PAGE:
Homelessness has been previously discussed. Here, however, I offer a picture, a video-taped account, and additional comments from one young boy we’ll call David.
“Hi. My name is David. When I was pretty little, we lived in a house. For the last three years, my whole family—my older brother who is 19, my two sisters, my little brother, and my parents—have been living in a hotel room. My sister would kill me if she knew I told you that. She always says we live in an apartment. We would all like to have our own rooms though and not have to share a bed, but maybe because we live in such a small space that we don’t have any choice, we are more unified—we do things like watching TV together.
The principal of my old school reported my parents because he thought we were being abused. But really, my brother had a birthmark on his back but they said it was a burn and my sister had a small cut on her head from her hair pins that got infected. They wouldn’t listen to us though. And we just didn’t want to go to school any more.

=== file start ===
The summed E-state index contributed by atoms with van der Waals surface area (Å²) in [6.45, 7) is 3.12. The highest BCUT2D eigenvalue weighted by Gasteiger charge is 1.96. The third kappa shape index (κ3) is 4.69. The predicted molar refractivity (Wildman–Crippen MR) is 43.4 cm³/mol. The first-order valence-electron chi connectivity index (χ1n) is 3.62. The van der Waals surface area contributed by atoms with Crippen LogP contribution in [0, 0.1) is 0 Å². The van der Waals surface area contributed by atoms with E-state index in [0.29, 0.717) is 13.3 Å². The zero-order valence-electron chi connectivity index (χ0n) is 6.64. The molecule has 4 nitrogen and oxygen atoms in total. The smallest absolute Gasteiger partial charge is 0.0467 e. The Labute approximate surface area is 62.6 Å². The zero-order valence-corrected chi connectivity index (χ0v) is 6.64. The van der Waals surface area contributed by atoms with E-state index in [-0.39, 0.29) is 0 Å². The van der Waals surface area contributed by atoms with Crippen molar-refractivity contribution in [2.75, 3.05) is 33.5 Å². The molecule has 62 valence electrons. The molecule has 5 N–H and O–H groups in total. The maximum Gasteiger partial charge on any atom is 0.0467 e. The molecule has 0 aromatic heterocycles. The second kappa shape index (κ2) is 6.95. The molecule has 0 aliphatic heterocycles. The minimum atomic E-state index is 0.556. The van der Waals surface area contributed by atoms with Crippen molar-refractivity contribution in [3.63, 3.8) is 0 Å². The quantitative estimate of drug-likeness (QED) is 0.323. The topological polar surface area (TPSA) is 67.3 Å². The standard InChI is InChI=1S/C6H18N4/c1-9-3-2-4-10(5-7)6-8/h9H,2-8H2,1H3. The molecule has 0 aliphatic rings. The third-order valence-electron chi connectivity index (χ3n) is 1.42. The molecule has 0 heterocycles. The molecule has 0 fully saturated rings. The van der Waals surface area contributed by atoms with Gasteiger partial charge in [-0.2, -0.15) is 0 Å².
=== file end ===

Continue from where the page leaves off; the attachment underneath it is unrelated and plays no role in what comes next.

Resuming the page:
Now we go to a school where we ‘feel normal.’ My Mom always says that ‘when we feel a part of the school, whether it’s being homeless or because we’re African American or whatever the case may be, it makes us learn better.’”
See also the following pictures of families whom I interviewed who were homeless. The pictures are used with permission, because they want to help eliminate the negative stereotypes related to homelessness. As David said, they look, and want to be considered, “normal.”
In addition to the discussion of Sophie in the book, I offer here a short, composite video of her story.